GRS AR782 Zooarchaeology
Introduction to archaeological analysis of animal bones. Provides a basis for the use of faunal remains in the investigation of paleoecology, analysis of archaeological site formation histories, and techniques for interpreting human subsistence activities. Lecture and Lab. Meets with CAS AR382. (Course fulfills department technical requirement.)
GRS AR790 The Archaeology of Southeast Asia
Examines the prehistoric and historic cultures of Southeast Asia, including the first arrival of humans, regional neolithic and Bronze Age communities, early states, maritime trading networks, as well as political motivations in archaeology and the illicit Asian antiquities trade. Meets with CAS AR390.
GRS AR793 Out of the Fiery Furnace: Metallurgy of the Asian World
Technology is a central part of the human experience, and the development of metallurgy stands out as one technology that was mastered by some cultures, and virtually ignored by others. This course explores all aspects of the development of copper, bronze, gold, silver, iron, and other metals among the prehistoric and early historic cultures across Asia. By first providing an understanding of the technical aspects of mining, smelting, casting, alloying, and finishing, the course then looks at this technology within a much broader context, examining its varied roles and impact in the ritual, military, symbolic, and economic aspects of these cultures. Its prominence in the modern antiquities trade is also examined, as is its manipulation as a potent tool in modern nationalistic debates. Open to all interested students in all departments. Meets with CAS AR393.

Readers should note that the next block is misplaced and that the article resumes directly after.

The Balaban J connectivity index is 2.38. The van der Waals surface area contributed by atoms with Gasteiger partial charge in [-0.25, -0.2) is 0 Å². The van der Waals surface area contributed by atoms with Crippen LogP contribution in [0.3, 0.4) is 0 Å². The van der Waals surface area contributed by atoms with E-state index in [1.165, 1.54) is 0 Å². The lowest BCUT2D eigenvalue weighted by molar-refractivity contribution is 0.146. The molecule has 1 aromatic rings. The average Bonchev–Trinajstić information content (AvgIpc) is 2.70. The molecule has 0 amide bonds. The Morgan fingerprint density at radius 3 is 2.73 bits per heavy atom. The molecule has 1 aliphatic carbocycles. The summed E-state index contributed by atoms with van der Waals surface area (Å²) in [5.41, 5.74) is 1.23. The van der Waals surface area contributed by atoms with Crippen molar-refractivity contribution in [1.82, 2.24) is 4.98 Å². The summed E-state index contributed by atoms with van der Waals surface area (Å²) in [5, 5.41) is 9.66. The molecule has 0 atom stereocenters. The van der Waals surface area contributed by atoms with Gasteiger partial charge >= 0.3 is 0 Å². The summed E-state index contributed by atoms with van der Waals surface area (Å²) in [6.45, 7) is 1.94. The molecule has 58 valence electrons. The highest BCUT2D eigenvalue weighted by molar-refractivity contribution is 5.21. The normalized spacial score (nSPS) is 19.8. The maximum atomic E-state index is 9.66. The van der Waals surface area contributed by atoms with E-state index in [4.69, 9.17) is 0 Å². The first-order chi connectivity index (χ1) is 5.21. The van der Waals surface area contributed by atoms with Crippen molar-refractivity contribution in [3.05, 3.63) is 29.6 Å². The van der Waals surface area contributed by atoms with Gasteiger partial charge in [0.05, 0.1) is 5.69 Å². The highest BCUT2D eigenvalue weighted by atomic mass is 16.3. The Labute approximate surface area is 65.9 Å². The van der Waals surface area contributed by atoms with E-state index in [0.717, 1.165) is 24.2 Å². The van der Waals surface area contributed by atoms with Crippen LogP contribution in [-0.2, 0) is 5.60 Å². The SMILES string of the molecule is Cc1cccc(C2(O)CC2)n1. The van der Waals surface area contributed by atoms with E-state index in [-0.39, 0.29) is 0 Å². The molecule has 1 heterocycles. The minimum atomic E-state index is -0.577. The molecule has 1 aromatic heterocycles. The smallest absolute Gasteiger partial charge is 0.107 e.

GRS AR795 Politics, Nationalism, and Archaeology
Explores how archaeology is shaped by and manipulated for political purposes. Case studies from Asia and around the world trace the development of archaeology during colonial empire-building and post-colonial nationalism, and the importance of archaeological heritage in regional politics.
GRS AR796 Cultural Heritage and Diplomacy
Course considers place of heritage in archaeology and cultural diplomacy; art architecture as cultural ambassadors; culture representation in museums and cultural landscapes; international art law; cultural affairs in U.S. embassies; the State Department; strategic impact of heritage in promoting U.S. foreign policy. Cross listed with IR396/796 meets with CAS AR396.